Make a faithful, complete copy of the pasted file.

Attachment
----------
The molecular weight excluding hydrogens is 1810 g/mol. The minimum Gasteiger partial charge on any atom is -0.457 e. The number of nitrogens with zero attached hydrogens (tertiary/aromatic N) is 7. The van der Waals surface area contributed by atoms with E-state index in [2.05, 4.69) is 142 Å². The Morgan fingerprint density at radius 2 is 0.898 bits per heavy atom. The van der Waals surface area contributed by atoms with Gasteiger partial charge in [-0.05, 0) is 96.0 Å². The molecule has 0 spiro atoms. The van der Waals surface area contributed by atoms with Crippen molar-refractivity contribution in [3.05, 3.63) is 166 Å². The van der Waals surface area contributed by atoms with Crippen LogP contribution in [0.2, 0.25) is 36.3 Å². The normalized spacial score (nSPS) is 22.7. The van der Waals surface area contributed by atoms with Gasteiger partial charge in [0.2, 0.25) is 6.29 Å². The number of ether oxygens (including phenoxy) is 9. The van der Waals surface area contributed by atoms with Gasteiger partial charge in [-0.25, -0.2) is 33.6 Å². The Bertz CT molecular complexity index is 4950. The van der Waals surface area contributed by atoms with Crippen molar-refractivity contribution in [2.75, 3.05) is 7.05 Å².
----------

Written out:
The molecular weight excluding hydrogens is 1810 g/mol. The minimum Gasteiger partial charge on any atom is -0.457 e. The number of nitrogens with zero attached hydrogens (tertiary/aromatic N) is 7. The van der Waals surface area contributed by atoms with E-state index in [2.05, 4.69) is 142 Å². The Morgan fingerprint density at radius 2 is 0.898 bits per heavy atom. The van der Waals surface area contributed by atoms with Gasteiger partial charge in [-0.05, 0) is 96.0 Å². The molecule has 0 spiro atoms. The van der Waals surface area contributed by atoms with Crippen molar-refractivity contribution in [3.05, 3.63) is 166 Å². The van der Waals surface area contributed by atoms with Crippen LogP contribution in [0.2, 0.25) is 36.3 Å². The normalized spacial score (nSPS) is 22.7. The van der Waals surface area contributed by atoms with Gasteiger partial charge in [0.2, 0.25) is 6.29 Å². The number of ether oxygens (including phenoxy) is 9. The van der Waals surface area contributed by atoms with Gasteiger partial charge in [-0.25, -0.2) is 33.6 Å². The Bertz CT molecular complexity index is 4950. The van der Waals surface area contributed by atoms with Crippen molar-refractivity contribution in [2.75, 3.05) is 7.05 Å².